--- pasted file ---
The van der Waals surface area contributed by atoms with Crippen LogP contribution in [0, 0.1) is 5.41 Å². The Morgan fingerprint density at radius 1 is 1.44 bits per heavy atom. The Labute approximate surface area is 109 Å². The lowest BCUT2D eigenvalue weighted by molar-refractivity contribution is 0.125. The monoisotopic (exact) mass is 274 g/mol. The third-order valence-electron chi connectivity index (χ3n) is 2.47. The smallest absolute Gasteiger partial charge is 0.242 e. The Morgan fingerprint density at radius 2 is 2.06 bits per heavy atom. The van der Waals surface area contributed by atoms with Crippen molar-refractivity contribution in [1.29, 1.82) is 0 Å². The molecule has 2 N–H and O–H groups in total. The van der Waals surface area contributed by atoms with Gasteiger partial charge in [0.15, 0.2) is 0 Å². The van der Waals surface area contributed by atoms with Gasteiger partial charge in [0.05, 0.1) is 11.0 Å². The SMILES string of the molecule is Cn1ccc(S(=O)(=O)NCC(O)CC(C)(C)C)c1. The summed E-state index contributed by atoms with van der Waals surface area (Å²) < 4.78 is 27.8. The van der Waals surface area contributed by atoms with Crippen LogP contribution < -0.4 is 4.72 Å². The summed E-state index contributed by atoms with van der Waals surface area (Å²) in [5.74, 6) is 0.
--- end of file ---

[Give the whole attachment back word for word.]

The van der Waals surface area contributed by atoms with Crippen LogP contribution in [0, 0.1) is 5.41 Å². The Morgan fingerprint density at radius 1 is 1.44 bits per heavy atom. The Labute approximate surface area is 109 Å². The lowest BCUT2D eigenvalue weighted by molar-refractivity contribution is 0.125. The monoisotopic (exact) mass is 274 g/mol. The third-order valence-electron chi connectivity index (χ3n) is 2.47. The smallest absolute Gasteiger partial charge is 0.242 e. The Morgan fingerprint density at radius 2 is 2.06 bits per heavy atom. The van der Waals surface area contributed by atoms with Crippen molar-refractivity contribution in [1.29, 1.82) is 0 Å². The molecule has 2 N–H and O–H groups in total. The van der Waals surface area contributed by atoms with Gasteiger partial charge in [0.15, 0.2) is 0 Å². The van der Waals surface area contributed by atoms with Gasteiger partial charge in [0.05, 0.1) is 11.0 Å². The SMILES string of the molecule is Cn1ccc(S(=O)(=O)NCC(O)CC(C)(C)C)c1. The summed E-state index contributed by atoms with van der Waals surface area (Å²) < 4.78 is 27.8. The van der Waals surface area contributed by atoms with Crippen LogP contribution < -0.4 is 4.72 Å². The summed E-state index contributed by atoms with van der Waals surface area (Å²) in [5.74, 6) is 0.